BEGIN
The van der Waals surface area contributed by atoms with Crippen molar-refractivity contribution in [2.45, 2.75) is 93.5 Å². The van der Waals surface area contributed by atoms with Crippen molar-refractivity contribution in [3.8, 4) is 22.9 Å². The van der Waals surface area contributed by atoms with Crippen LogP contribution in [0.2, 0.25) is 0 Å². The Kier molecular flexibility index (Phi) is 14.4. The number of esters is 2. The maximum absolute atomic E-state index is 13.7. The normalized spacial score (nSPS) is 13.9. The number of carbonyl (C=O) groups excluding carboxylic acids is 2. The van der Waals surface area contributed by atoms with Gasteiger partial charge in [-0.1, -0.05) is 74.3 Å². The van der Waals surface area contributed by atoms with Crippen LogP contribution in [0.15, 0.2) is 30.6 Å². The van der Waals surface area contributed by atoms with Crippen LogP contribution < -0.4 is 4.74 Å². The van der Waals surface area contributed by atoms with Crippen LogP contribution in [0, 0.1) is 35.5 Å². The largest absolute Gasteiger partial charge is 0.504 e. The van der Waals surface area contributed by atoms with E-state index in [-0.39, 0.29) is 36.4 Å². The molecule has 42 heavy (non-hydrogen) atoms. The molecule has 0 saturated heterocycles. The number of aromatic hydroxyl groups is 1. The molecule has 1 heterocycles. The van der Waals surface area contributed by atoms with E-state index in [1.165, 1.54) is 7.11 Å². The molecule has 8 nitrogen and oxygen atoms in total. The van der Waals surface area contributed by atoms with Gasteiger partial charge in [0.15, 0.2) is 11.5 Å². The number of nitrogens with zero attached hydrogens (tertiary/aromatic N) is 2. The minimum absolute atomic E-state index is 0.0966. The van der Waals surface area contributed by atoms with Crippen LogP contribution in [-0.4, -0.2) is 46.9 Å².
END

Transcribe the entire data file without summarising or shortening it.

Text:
The van der Waals surface area contributed by atoms with Crippen molar-refractivity contribution in [2.45, 2.75) is 93.5 Å². The van der Waals surface area contributed by atoms with Crippen molar-refractivity contribution in [3.8, 4) is 22.9 Å². The van der Waals surface area contributed by atoms with Crippen LogP contribution in [0.2, 0.25) is 0 Å². The Kier molecular flexibility index (Phi) is 14.4. The number of esters is 2. The maximum absolute atomic E-state index is 13.7. The normalized spacial score (nSPS) is 13.9. The number of carbonyl (C=O) groups excluding carboxylic acids is 2. The van der Waals surface area contributed by atoms with Gasteiger partial charge in [-0.1, -0.05) is 74.3 Å². The van der Waals surface area contributed by atoms with Crippen LogP contribution in [0.15, 0.2) is 30.6 Å². The van der Waals surface area contributed by atoms with Crippen LogP contribution < -0.4 is 4.74 Å². The van der Waals surface area contributed by atoms with Crippen LogP contribution in [0, 0.1) is 35.5 Å². The largest absolute Gasteiger partial charge is 0.504 e. The van der Waals surface area contributed by atoms with E-state index in [-0.39, 0.29) is 36.4 Å². The molecule has 42 heavy (non-hydrogen) atoms. The molecule has 0 saturated heterocycles. The number of aromatic hydroxyl groups is 1. The molecule has 1 heterocycles. The van der Waals surface area contributed by atoms with E-state index in [1.165, 1.54) is 7.11 Å². The molecule has 8 nitrogen and oxygen atoms in total. The van der Waals surface area contributed by atoms with Gasteiger partial charge in [0.15, 0.2) is 11.5 Å². The number of nitrogens with zero attached hydrogens (tertiary/aromatic N) is 2. The minimum absolute atomic E-state index is 0.0966. The van der Waals surface area contributed by atoms with Crippen LogP contribution in [-0.4, -0.2) is 46.9 Å².